Tuesday, January 26, 2010

Big Blue and Raising the Belly Button

I quite enjoy my work as a copyeditor and writer. But, as with any trade or profession, it has its downside: sitting.

Sitting is something I don’t do well for very long without wine or duct tape. I was raised in the Midwest with physically hardworking parents, and reading was not a part of their repertoire. Sitting too long meant you were lazy, unless, of course, you were watching football. I was lucky to be able to read a cereal box while eating.

I imagine I would have had much better grades had I learned to sit, read, and study. But since 2003, I have acquired a taste for all three. That year I added editing to my stable of salable skills, rather than giving it out for free. My work is peaceful, educational, and time efficient. And what’s best: I am paid to find mistakes and help a book become more clear, cohesive, and readable. When I offered these services to my former husband, he never paid me…with money.

One hint publishers offer is, when editing, take frequent breaks, get fresh air, and eat a large dark chocolate bar. That way you will do your best work—quicker. I have another idea to keep one’s body from succumbing to inactivity, aside from asking your partner to come home for lunch: change seats and positions.

Changing positions sprinkles spice into life. Some days I do it on the sofa, other days at the dining room table. Sometimes I’ll stand next to the island, then later move to a comfy living room chair. But my newest position is sitting on George my neighbor’s big blue ball with my iBook on a chair. My back bathes in the sun’s warmth while the screen sits in the dark.

After almost a week of working in this new position, I checked myself out after a shower and thought, just maybe, my belly button was higher than it was the week before. Sitting on the ball forced my body to stay erect and, therefore, to develop firmness.

God did not bless me with a flat stomach—ever. And I’m still a little hurt about that. Even my friend since eighth grade, George (not blue-ball George), wrote to me recently, “As for the stomach? Yes, you always had one. Depending on the day and time of month, it was there, in different framework. But still there.”

Oh, and he threw this one in: “You always had little boobs.”

And now, my friend, I have a belly button that is reaching them.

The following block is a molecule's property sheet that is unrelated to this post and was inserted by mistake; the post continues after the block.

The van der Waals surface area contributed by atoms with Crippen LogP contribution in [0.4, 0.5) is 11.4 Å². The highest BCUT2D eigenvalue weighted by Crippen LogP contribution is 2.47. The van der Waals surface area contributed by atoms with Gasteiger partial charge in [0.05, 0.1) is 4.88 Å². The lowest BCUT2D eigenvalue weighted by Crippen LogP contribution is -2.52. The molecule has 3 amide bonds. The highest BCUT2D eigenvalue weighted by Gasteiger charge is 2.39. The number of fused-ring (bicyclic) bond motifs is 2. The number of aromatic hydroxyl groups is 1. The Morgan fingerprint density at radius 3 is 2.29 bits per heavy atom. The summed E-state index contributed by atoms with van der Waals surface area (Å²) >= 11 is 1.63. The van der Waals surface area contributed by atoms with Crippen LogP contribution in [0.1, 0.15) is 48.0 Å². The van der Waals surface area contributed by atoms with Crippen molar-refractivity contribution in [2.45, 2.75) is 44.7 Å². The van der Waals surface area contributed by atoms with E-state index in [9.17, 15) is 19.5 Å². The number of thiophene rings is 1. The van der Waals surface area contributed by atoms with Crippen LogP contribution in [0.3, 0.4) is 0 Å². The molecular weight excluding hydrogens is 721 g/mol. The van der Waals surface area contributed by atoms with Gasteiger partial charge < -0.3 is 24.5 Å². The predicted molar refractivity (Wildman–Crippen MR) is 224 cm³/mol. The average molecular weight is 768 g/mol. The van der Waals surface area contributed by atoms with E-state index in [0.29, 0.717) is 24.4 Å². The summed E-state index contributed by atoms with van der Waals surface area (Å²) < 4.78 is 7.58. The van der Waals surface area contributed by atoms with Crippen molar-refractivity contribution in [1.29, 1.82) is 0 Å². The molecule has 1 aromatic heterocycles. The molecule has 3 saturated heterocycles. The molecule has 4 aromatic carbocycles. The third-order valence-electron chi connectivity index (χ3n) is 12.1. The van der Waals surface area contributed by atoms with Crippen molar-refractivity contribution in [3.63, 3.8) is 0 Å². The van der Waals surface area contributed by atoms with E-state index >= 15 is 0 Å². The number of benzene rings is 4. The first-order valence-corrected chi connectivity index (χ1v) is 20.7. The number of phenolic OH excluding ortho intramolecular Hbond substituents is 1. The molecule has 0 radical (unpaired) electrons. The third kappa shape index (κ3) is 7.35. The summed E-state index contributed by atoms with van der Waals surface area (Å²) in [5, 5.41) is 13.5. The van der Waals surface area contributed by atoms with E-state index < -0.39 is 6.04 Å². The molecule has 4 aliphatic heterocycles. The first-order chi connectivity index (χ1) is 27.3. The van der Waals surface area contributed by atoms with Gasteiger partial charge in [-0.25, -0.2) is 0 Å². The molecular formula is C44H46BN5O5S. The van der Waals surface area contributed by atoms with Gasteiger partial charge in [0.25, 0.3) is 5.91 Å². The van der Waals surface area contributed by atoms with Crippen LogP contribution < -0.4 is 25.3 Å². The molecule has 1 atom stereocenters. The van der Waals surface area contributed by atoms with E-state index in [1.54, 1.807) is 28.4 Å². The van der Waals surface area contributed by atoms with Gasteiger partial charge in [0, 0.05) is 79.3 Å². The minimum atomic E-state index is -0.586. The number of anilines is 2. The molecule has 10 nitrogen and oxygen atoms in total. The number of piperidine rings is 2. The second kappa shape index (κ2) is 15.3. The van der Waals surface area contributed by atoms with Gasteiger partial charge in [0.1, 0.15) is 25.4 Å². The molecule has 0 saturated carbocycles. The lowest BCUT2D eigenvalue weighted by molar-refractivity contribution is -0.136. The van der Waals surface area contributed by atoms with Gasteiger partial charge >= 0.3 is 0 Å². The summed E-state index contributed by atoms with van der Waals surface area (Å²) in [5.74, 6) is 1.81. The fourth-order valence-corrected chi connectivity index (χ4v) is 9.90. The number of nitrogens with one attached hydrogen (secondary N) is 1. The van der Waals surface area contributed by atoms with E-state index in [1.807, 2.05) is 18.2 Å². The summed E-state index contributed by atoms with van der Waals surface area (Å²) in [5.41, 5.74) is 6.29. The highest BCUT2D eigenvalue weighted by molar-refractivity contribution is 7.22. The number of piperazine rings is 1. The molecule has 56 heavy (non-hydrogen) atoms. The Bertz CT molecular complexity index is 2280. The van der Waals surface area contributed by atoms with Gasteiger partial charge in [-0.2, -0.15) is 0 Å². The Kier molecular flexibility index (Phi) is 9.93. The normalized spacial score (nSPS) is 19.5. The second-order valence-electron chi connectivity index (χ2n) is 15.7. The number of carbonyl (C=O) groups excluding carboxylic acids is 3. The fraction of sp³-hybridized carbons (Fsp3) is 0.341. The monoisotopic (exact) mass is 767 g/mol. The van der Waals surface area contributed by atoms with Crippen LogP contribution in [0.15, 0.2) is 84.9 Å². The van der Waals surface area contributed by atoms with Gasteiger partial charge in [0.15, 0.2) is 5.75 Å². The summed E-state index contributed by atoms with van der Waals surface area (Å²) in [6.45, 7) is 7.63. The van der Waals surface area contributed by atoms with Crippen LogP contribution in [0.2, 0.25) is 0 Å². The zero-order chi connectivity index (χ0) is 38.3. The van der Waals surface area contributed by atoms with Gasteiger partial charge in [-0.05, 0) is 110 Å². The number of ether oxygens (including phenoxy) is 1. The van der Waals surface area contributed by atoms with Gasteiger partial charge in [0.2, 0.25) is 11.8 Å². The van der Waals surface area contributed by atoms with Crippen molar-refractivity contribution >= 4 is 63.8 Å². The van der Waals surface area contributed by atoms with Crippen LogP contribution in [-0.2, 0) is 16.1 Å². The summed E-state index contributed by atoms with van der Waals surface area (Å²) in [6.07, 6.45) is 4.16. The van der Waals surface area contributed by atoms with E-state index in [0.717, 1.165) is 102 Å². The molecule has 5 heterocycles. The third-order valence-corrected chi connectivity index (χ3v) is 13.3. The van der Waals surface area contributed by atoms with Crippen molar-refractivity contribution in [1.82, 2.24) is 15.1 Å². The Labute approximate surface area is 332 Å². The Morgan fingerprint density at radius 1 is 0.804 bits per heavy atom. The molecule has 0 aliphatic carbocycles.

Tuesday, January 5, 2010

I Swear

When I was in my last year of school, I told my unconventional mother that I planned to share a home with a couple of Christian girls. Her first reaction was, “So what are you gonna say if you hit your thumb with a hammer? Oh darn? Bummer?” Concluding with, “Good luck.”

They say some behaviors skip a generation or they continue. Well, not in my wild family. Nana was discreetly wild. Mom was out of control. And then there’s me. But when my daughter was 14, she declared, “Swearing is the dumbing of America.”

Well, in England one group feels a lot like my mom.

Apparently there is physical relief from swearing. And though this is not about Tourette’s syndrome, it could be related. In the University of California–Berkeley Wellness Letter (Nov. 2009), they report that Keele University’s School of Psychology in England conducted a study indicating swearing helps people better endure pain.* Researchers determined that using an irreverent word “triggers not only an emotional response but a physical one too.”

I’ve seen both responses—emotional and physical—demonstrated in close succession in bars when some guy says to another guy something about his mother. “What did you say?” Pop in the ol’ kisseroo. Response time from emotional to physical: one nanosecond.

The sixty-four undergraduates participating in the Keele study placed their hands in icy water while repeating their favorite naughty word, such as twaddlefart or poppycock.

Once thawed, the students repeated the icy-water dip, but this time each said a more mundane, no-one-would-cast-a-finger word, such as wet, chilly, or well whadaya know…more ice water.

The result: While using the more unpleasant word, students, in general, withstood more icy pain.

The deduction: When heading into a painful situation, such as court or hiatal hernia surgery without anesthesia, first soak in ice water and fully express yourself, so all your maledictions will be dispersed beforehand. (Though if court is the dreaded destination, I’d suggest icing the lawyers instead.)

So if it’s uncommon for you to curse, you may want to find one or two gems to tuck into your cache of infrequently used words, just in case you find yourself in pain. Ocr around one.

copyright © 2010 by Auntie Eartha. All rights reserved.

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* See research study at